3. All our problems are first world problems. If you are reading this on a laptop/mobile phone wherever you are, it is highly likely that you, like me, are living what I term a first world life. All the basics – food, shelter, and physical security – have largely been taken care of. We work for happiness, not for survival. And, the problems we face largely emerge from the choices we make. All these problems are good problems. They remind us that we’re vulnerable and make our journey interesting.

And, one last thing, there’s a wonderful truth that applies to all sorts of phases in our lives, both tough and easy – ‘even this will pass.’

True that.

1 line checkouts are much better than multiple line checkouts – MBA Learnings

A few weeks ago, I wrote about why queues form. The one line answer is that they form because of statistical fluctuations and dependent events. The concept is simple – if your presence at a meeting is dependent on the previous meeting and the average time in the meeting is variable, it is likely that you’ll have people waiting for you, on average.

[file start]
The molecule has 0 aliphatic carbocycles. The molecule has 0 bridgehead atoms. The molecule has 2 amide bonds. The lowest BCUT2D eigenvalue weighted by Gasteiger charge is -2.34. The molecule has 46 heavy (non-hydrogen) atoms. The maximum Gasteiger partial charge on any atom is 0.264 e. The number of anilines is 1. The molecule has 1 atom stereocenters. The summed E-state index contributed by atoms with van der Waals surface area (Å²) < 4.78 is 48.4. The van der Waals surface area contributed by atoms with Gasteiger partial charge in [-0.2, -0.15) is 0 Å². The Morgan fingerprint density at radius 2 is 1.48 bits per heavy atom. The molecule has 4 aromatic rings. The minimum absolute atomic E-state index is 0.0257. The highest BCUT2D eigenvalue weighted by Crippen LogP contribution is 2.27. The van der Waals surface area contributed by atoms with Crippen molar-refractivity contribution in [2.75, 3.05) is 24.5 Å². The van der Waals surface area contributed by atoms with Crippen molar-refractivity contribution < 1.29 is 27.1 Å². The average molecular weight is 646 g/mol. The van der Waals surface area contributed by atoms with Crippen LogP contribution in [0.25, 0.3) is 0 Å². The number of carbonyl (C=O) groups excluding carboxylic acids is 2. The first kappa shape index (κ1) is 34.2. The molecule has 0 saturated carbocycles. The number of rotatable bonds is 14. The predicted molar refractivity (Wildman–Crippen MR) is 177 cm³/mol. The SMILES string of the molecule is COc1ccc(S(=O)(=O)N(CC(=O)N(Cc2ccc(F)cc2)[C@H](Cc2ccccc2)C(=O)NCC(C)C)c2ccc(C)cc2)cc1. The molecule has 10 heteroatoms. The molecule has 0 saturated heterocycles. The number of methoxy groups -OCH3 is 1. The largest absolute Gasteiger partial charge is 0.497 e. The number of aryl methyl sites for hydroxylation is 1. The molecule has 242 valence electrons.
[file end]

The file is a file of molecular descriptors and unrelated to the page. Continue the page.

There’s a really cool application of this principle when it comes to checkout lines in stores and supermarkets. Multiple line checkouts are woefully inefficient.

So, if the supermarket next door replaced multiple checkout lines and replaced it with 1 line, it could reduce your waiting time to approximately 1/3rd your normal waiting time. Why? Because longer lines minimize variability. If you are stuck in a short queue with 2 coupon sharks who take forever to pay, your average waiting time becomes very long. Such variability is minimized in a single queue as it is unlikely you have a coupon shark at every checkout counter.

The beauty about 1 line queue systems is that it also feels fair. We all hate it when we see that other queue go much faster. The downside, however, is that single queues can look and “feel” really long. So, the conventional wisdom is to have multiple queues because long lines can turn off customers.

Whole Foods in Manhattan, however, decided to just ignore the conventional wisdom ten years ago and implement the more efficient single queue checkout. It has worked fantastically well for them. And, now you know why.

Whole Foods Manhattan(a line manager at Whole Foods Manhattan who makes sure people move quickly to the nearest open register)


Inside out

There’s a lot to like in Pixar’s new movie. It is a lovely course in how the brain works – not a 100% scientific but enough to paint the picture. It also speaks to the tension between the various emotions in our minds as we make our way through this journey.

My favorite lesson was the central lesson in the movie – joy and sadness work best when they move together. One wouldn’t exist without the other.